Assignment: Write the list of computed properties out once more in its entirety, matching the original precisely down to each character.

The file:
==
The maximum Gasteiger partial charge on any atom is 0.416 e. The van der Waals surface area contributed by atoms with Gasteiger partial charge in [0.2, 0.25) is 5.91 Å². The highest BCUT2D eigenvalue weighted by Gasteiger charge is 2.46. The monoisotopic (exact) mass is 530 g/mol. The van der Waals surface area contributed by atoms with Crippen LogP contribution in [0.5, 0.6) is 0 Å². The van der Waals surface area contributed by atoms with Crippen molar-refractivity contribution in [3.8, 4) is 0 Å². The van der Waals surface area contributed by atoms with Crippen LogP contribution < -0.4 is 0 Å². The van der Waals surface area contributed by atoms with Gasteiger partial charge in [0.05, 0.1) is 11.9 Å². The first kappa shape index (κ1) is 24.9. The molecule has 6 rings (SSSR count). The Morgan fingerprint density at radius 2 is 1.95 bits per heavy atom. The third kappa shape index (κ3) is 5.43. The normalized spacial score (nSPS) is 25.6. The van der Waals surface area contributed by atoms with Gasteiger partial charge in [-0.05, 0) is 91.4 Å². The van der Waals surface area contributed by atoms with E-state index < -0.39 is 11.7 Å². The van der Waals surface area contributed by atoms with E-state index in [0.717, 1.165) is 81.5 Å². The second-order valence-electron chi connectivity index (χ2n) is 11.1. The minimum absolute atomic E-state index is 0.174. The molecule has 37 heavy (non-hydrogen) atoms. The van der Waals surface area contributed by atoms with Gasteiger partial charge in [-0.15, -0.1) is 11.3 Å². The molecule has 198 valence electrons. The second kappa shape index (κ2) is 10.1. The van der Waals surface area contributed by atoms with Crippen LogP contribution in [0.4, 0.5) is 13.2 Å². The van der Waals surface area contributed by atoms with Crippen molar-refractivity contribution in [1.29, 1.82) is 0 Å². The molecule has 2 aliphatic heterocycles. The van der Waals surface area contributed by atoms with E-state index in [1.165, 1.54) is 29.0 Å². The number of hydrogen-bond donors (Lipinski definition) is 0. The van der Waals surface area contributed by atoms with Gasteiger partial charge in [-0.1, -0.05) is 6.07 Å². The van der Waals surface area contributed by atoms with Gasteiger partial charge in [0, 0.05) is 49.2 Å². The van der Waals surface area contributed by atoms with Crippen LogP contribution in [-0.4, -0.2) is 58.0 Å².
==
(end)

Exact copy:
The maximum Gasteiger partial charge on any atom is 0.416 e. The van der Waals surface area contributed by atoms with Gasteiger partial charge in [0.2, 0.25) is 5.91 Å². The highest BCUT2D eigenvalue weighted by Gasteiger charge is 2.46. The monoisotopic (exact) mass is 530 g/mol. The van der Waals surface area contributed by atoms with Crippen LogP contribution in [0.5, 0.6) is 0 Å². The van der Waals surface area contributed by atoms with Crippen molar-refractivity contribution in [3.8, 4) is 0 Å². The van der Waals surface area contributed by atoms with Crippen LogP contribution < -0.4 is 0 Å². The van der Waals surface area contributed by atoms with Gasteiger partial charge in [0.05, 0.1) is 11.9 Å². The first kappa shape index (κ1) is 24.9. The molecule has 6 rings (SSSR count). The Morgan fingerprint density at radius 2 is 1.95 bits per heavy atom. The third kappa shape index (κ3) is 5.43. The normalized spacial score (nSPS) is 25.6. The van der Waals surface area contributed by atoms with Gasteiger partial charge in [-0.05, 0) is 91.4 Å². The van der Waals surface area contributed by atoms with E-state index < -0.39 is 11.7 Å². The van der Waals surface area contributed by atoms with E-state index in [0.717, 1.165) is 81.5 Å². The second-order valence-electron chi connectivity index (χ2n) is 11.1. The minimum absolute atomic E-state index is 0.174. The molecule has 37 heavy (non-hydrogen) atoms. The van der Waals surface area contributed by atoms with Gasteiger partial charge in [-0.15, -0.1) is 11.3 Å². The molecule has 198 valence electrons. The second kappa shape index (κ2) is 10.1. The van der Waals surface area contributed by atoms with Crippen LogP contribution in [0.4, 0.5) is 13.2 Å². The van der Waals surface area contributed by atoms with Crippen molar-refractivity contribution in [1.29, 1.82) is 0 Å². The molecule has 2 aliphatic heterocycles. The van der Waals surface area contributed by atoms with E-state index in [1.165, 1.54) is 29.0 Å². The number of hydrogen-bond donors (Lipinski definition) is 0. The van der Waals surface area contributed by atoms with Gasteiger partial charge in [-0.1, -0.05) is 6.07 Å². The van der Waals surface area contributed by atoms with Gasteiger partial charge in [0, 0.05) is 49.2 Å². The van der Waals surface area contributed by atoms with Crippen LogP contribution in [-0.4, -0.2) is 58.0 Å².